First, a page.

Chancellor’s ‘winter plan’ will support wages of people in work from November

Chancellor Rishi Sunak has revealed a successor to the furlough scheme as he bids to avert a winter jobs crisis following tougher restrictions to combat coronavirus.

Wage subsidies form part of a package of new measures to support the economy through the latest phase of the COVID-19 pandemic – with the sole focus on topping-up the pay of people in a “viable” job but forced into reduced hours.

The chancellor told MPs the Job Support Scheme would help people working at least a third of their normal hours.

Two-thirds of the pay they have lost would be supported by both the taxpayer and employer, he said.

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Rishi Sunak’s key announcements:

  • The Job Support Scheme will begin in November and run for six months
  • Self-employment income support scheme extended
  • A “pay as you grow” extension to the Bounce Back Loan scheme will give businesses 10 years to repay them
  • VAT cut to 5% for hospitality and tourism extended until the end of March.

Mr Sunak was forced to act amid widespread warnings that fresh curbs on business activity this week to combat the disease, expected to last for six months, would spark waves of redundancies as the current Job Retention Scheme is wound down.

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The furlough scheme, which is closed at the end of next month, has already cost the taxpayer almost £40bn to date while Treasury-backed business loans of £57bn have been handed out.

The Treasury has not disclosed the expected cost of the new initiative.

Mr Sunak said: “The government will directly support the wages of people in work, giving businesses who face depressed demand the option of keeping employees in a job on shorter hours rather than making them redundant.”

Crucially, he added that Job Support Scheme claimants would not be allowed to issue redundancy notices and there would be curbs governing rewards for shareholders.

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He explained that the scheme was open to any business though larger firms would only be able to access it if they could demonstrate a slump in turnover.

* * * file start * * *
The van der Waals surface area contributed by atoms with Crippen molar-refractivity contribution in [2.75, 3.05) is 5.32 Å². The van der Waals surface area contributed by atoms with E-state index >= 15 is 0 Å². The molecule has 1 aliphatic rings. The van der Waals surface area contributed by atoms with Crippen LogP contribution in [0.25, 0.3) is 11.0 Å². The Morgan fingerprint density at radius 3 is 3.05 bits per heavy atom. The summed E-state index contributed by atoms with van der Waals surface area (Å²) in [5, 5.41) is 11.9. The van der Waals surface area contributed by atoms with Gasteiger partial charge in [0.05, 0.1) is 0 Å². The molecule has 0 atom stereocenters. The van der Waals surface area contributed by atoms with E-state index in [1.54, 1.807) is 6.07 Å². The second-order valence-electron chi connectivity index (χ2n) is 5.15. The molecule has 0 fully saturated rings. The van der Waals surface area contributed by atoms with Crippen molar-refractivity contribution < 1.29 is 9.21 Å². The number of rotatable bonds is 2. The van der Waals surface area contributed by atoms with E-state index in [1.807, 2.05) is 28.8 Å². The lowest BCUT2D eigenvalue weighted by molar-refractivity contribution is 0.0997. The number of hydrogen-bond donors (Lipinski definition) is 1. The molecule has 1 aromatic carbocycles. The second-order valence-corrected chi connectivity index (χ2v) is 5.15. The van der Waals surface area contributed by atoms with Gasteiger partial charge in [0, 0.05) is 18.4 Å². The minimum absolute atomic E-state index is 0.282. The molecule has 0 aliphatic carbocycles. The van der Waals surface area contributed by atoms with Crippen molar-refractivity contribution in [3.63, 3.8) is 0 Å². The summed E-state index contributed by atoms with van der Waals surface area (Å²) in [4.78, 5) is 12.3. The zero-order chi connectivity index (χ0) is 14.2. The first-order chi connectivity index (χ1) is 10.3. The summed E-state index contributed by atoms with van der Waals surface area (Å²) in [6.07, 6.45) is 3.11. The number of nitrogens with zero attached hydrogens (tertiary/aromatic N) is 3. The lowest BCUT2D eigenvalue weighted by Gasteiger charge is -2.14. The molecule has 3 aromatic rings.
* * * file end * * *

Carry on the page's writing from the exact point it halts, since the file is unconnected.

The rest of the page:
He also confirmed that firms retaining furloughed staff on shorter hours could claim both the Jobs Support Scheme and the previously announced jobs retention bonus – a reward of £1,000 paid to companies for every furloughed employee who returns to work.

More details were expected later on the expected cost of the package and small print governing the scheme.

The chancellor said his plans would ensure support was in place during the “more permanent adjustment” to the economy caused by the crisis.

But Labour and unions accused him of delaying, arguing the measures should have gone further while the director of the Institute for Fiscal Studies, Paul Johnson, said: “It is clear that many jobs will be lost over the coming months.”

The IFS said that some jobs that may be viable in the long-term might not be able to be saved in the short-term even at reduced hours – for example at night clubs or businesses that rely on city centre office workers for their sales.

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Business groups largely welcomed the statement.

Adam Marshall, director general of the British Chambers of Commerce, said: “The measures announced by the chancellor will give business and the economy an important shot in the arm.

“Chambers of Commerce have consistently called for a new generation of support to help protect livelihoods and ease the cash pressures faced by firms as they head into a challenging and uncertain winter.

“The chancellor has responded to our concerns with substantial steps that will help companies preserve jobs and navigate through the coming months.”

Mark Serwotka, general secretary of the PCS union, wanted a full extension of the original furlough scheme.

“The chancellor’s measures are akin to using a plaster to cover a gaping wound”, he said.

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